• José Miguel Contreras, MD: Clinical evaluations (4) . Dr. Contreras incorporated a clinical resident in this research: Dr. Pilar Contreras.

  • Susanne Kramer, DDS: Clinical evaluations (5) . Dr. Kramer incorporated two undergraduate students in this project: Carolina Encina and José Farfán.

  • Arturo Kantor, MD: Clinical evaluations (6) . Dr. Kantor incorporated a clinical resident in this research: Dr. Felipe Mellado.

  • Johann Bauer, MD: Mutational data collection (7) . Dr. Bauer incorporated his research team in the project, especially Alfred Klausseger.

Pilar Morande, Sofía Burattini and Dr. Ignacia Fuentes.
Dr. Ignacia Fuentes presenting at the EB Patient & Research meeting in Santiago, July 2017.
Dr. Johann Bauer and Alfred Klausseger in Salzburg, Austria 2014.
Dr. Ignacia Fuentes presenting the results of the FONDECYT Project at the SID Meeting 2017 in Portland, USA.
Dr. Ignacia Fuentes, Francis Palisson, Arturo Kantor and others presenting at the EB Symposium during the ICD 2017 in Buenos Aires, Argentina.
Dr. Susanne Kramer.


Genomic DNA was extracted from all patients enrolled in this study, either from peripheral blood or saliva samples. Mutations were analyzed by running the samples in a custom-made next generation sequencing(NGS) panel, carried out in collaboration with the EB Haus in Austria. The panel contained the 18 EB disease-causing genes (as described up to 2014) and other 12 genes related to other skin diseases (common differential diagnosis of EB). Samples were further analyzed with bioinformatic tools to decipher the pathogenic variant (dominant inheritance) or variants (recessive inheritance) that caused the disease in each patient.

A total of 186 samples were collected and sequenced. From those 186, we could confirm a molecular diagnosis in 154 patients (83% sensibility). In the remaining 32 patients, we found 1) only 1 recessive mutation, 2) variants with unknown significance that need further study or 3) no variants.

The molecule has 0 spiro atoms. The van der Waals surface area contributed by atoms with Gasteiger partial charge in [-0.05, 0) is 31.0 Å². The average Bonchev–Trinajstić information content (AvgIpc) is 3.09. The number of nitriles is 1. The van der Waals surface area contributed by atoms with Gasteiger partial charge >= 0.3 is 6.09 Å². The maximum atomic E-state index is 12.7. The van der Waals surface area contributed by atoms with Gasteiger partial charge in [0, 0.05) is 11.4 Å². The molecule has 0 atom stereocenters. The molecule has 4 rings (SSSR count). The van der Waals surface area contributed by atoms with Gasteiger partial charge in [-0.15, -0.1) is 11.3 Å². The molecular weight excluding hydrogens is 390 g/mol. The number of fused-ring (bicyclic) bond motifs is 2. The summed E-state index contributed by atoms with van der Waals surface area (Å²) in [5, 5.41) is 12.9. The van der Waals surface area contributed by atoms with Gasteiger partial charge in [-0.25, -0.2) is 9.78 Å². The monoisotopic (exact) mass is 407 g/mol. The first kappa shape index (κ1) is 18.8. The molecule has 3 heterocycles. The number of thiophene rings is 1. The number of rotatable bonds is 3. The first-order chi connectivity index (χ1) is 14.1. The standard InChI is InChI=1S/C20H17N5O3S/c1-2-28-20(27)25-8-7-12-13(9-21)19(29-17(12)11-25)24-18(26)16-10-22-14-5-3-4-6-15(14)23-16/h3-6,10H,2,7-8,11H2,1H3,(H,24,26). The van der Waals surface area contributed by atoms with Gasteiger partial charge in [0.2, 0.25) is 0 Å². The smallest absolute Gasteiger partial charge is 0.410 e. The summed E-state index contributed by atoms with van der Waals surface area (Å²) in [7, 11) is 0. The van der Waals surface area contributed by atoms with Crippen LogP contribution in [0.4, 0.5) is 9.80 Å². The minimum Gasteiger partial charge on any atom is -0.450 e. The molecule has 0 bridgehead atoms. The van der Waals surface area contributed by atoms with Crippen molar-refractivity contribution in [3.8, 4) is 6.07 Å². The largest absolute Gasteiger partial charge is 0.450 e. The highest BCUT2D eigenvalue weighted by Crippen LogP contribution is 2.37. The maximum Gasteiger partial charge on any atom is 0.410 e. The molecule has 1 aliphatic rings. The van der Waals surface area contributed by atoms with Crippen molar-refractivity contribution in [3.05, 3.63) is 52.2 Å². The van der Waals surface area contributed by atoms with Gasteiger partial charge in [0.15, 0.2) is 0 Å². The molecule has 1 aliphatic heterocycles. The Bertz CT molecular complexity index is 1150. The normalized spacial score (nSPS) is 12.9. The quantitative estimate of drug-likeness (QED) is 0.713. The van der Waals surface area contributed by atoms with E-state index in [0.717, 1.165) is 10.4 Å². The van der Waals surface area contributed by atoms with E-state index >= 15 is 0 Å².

Pathogenic mutations in our patient cohort were harbored in 8 genes: KRT5, KRT14, EXPH5, TGM5, LAMB3, PLEC, COL7A1 and FERMT1. Sixty patients had a dominant inheritance and 102 had a recessive inheritance (the remaining patient/mutations are not confirmed).

Simplex EB KRT5 27
TGM5 18
KRT14 7
Junctional EB LAMB3 13
Dystrophic EB COL7A1 91
Kindler Syndrome FERMT1 1


All patients from whom we collected a biological sample for mutational analysis were eligible and encouraged to participate in this part of the project. The collection of phenotypic data consisted of evaluating patients for clinical signs and symptoms in up to 5 different clinical areas: Dermatology, Pediatrics, Ophthalmology, Odontology and Otorhinolaryngology. For the first 4 clinical areas, the evaluation was mainly observational and by filling in a questionnaire. However, because the otorhinolaryngology evaluation needs an invasive procedure, only patients with clinical signs of respiratory tract involvement were sent for evaluation.

Evaluations were carried out by the area-specific health care team. Each patient could be evaluated only once per clinical area and at any time during the first 2 years of the project. Thus, their overall evaluation age is X +/- 2 years old.

After completing the first 2 years of the project, the total number of clinical evaluations performed was:

  • 149 for Dermatology

  • 131 for Pediatrics

  • 72 for Odontology

  • 64 for Ophthalmology

  • 12 for Otorhinolaryngology

Dermatology Pediatrics Odontology Ophthalmology Otorhinolaryngology